I review Section 1-103(b) in connection with every case I review under the Code.  Regrettably, a very large number of commercial transactions involve fraud and misrepresentation.  It may also be that under the law of a particular substantive Article a result may appear to be inequitable. Section 1-103(b) supplements the totality of the Code with the law of equity.  Even if one does not win on such a theory, it forces the opposition to respond and creates doubt.
            Another reason Article 1 is so important is that it contains critical definitions which are applicable throughout the Code.  There are two definitions which are so important and powerful under the Code that they must be highlighted.  These are the definitions of ‘contract’ and ‘agreement.’ 
            To get a full picture of the concept of contracts under the UCC, one must move beyond the instinctive reactions that most of us have when we hear the word ‘contracts’ in connection with the Code, namely, Sales contracts.  The application of the word contract under the UCC embodies much more. It is not an exaggeration to say that it is the most important definition in the Code, certainly from an operative standpoint.  Breach of contract is the essence of all lawsuits under the UCC.  So in viewing the UCC and the word ‘contract,' one should envision the concept as one which permeates the UCC.  By way of illustration, contracts exist under the Code between: buyers and sellers [Article 2]; lessors and lessees [Article 2A]; makers and payees [Article3]; banks and customers [Article 4]; applicant and issuer [Article 5]; issuer and bailor [Article 7] debtor and secured party [Article 9].
            The foregoing contractual relationships are illustrative, not by any means exclusive.  In an earlier post, I suggested the benefits of a systematic approach to all UCC problems.  This creates a consistency of methodology, and the brain will adjust accordingly.  Once the facts are thoroughly understood and diagrammed, I suggest a very detailed analysis of contract and agreement. As you will see shortly, the elements of agreement dramatically impact the bottom line meaning of the contract. Once the analysis of ‘contract’ and ‘agreement’ are in place, Section 103(b) should be reviewed.
  The formal definition of contract is found under Section 1-201(b)(12):
“Contract means… the total legal obligation that results from the parties' agreement as determined by the Uniform Commercial Code as supplemented by any other applicable laws."

It is clear from the foregoing definition, that in order to determine the elements of a particular contract, one must first ascertain the parties’ agreement, defined as follows:

“Agreement” means the bargain of the parties in fact as found in their language or inferred from other circumstances, including course of performance, course of dealing or usage of trade as provided in Section 1-303.              Section 1-201(b)(3)

The language of the parties may be explicit, but what it is fascinating, is that what might appear to be very clear and precise language, or no language, can be literally transformed by the application of course of performance, course of dealing or usage of trade. Each is discussed in Section 1-303(a)(b)(c) respectively.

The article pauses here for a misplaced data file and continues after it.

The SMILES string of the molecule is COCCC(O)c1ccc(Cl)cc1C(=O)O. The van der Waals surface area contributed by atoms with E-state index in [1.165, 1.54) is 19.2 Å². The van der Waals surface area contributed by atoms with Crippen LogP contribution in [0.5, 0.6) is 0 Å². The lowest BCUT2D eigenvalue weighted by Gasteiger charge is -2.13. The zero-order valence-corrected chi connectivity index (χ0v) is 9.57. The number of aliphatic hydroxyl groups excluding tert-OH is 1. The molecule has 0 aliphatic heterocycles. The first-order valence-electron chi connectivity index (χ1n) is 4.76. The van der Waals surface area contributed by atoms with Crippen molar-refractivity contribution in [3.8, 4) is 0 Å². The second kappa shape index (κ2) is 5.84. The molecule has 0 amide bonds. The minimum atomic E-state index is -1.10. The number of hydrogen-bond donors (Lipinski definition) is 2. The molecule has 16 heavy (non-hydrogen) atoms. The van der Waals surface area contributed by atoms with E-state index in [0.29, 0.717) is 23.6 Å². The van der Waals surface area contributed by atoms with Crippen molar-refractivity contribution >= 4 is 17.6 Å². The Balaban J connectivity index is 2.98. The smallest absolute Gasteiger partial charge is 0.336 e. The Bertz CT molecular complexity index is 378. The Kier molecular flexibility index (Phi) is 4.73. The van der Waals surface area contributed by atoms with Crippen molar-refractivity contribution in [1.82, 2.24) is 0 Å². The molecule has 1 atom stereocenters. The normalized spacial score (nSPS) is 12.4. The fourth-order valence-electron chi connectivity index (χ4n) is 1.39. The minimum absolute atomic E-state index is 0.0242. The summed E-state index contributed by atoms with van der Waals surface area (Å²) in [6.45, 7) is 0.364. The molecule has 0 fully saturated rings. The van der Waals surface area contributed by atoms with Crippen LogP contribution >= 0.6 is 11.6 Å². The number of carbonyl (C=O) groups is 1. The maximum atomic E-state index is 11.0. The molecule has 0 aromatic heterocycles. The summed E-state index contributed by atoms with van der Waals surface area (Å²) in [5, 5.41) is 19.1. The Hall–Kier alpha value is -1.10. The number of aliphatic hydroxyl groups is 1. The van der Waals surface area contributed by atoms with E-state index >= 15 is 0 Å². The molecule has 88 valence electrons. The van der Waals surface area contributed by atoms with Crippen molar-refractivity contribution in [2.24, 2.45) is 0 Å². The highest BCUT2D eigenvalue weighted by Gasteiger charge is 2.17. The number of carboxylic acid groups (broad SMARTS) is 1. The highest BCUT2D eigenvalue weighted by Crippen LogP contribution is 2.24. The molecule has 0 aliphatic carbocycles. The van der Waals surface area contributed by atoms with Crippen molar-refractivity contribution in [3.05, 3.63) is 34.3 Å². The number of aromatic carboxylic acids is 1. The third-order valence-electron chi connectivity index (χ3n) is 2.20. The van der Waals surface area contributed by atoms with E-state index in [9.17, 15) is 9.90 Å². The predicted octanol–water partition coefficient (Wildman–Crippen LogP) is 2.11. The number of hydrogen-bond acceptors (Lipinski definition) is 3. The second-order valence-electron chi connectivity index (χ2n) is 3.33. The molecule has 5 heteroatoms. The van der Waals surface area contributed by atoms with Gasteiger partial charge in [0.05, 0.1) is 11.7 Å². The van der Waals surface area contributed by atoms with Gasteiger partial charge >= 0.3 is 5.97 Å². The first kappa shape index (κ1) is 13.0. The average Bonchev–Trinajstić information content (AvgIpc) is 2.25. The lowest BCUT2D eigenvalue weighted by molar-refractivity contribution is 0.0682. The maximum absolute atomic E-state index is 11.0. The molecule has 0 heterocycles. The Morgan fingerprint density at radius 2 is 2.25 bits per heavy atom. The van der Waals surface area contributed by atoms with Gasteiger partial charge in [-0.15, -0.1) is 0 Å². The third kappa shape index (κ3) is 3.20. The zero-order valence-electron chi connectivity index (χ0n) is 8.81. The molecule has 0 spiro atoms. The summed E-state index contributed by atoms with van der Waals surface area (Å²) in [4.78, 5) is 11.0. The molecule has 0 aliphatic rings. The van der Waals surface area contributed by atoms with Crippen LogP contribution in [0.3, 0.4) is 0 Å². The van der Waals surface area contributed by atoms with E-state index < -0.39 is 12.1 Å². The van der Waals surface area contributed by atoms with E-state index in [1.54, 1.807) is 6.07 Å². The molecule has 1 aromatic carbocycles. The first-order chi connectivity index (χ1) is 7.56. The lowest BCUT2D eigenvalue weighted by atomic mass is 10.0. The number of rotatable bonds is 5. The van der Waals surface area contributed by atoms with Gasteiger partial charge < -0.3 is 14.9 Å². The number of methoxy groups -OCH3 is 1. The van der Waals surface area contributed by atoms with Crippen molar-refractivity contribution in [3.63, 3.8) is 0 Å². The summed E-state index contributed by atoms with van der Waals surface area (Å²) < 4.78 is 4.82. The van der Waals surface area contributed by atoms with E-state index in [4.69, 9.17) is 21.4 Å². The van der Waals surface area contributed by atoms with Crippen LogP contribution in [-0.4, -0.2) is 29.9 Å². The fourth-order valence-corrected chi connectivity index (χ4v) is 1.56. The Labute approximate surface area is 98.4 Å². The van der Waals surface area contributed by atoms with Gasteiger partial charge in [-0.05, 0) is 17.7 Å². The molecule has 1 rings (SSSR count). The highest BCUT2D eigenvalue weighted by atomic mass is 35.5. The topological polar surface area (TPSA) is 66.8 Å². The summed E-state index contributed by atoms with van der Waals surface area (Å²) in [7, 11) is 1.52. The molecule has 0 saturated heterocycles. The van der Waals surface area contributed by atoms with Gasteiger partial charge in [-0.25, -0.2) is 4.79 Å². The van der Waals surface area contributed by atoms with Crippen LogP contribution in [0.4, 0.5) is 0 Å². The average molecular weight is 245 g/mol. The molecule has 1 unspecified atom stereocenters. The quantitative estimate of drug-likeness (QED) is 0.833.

Course of performance requires, among other things, a contract with multiple occasions for performance and course of dealing requires previous transactions between the parties.  Neither may be present in any given situation.  Amidst this uncertainty there is one thing that can almost always be counted on to supply valuable information to any agreement under the Uniform Commercial Code: Trade Usage Commercial transactions take place within the context of an existing industry, 99 plus per cent of the time.  Within that industry, there is a manner of business so customary and fundamental to the industry, that it becomes part of the agreement between the parties, regardless of whether or not it is even discussed.   

Trade usage is defined under Section 1-303(a) as follows:

A "usage of trade" is any practice or method of dealing having such regularity of observance in a place, vocation, or trade as to justify an expectation that it will be observed with respect to the transaction in question….

The impact that trade usage can have in a case is dramatically illustrated in the case of   In Re: Cotton Yard Antitrust Litigation, 505 F.3d 274 (4th Cir., 2007).  At issue was whether or not plaintiff purchasers of cotton and poly-cotton yarn were required to submit their antitrust case to arbitration via an arbitration provision which, according to defendants, was part of the contract as a result of the regular and customary use of arbitration in the textile industry as a means of resolving disputes.  
At issue on appeal was whether the district court’s ruling which excluded
arbitration for the antitrust claim was correct. The court of Appeals reversed the District Court on the arbitration ruling.  After discussing case law which recognized arbitration as the standard manner of resolving disputes in the industry, the court held that the arbitration provision was automatically part of the contract between the parties as a result of arbitration being a trade usage in the textile industry.  This was true regardless of the fact that it was never formally agreed to by the purchasers.  The court further found that a party’s knowledge of a trade usage, or lack thereof, is irrelevant, a result which is clearly consistent with the text of the statute.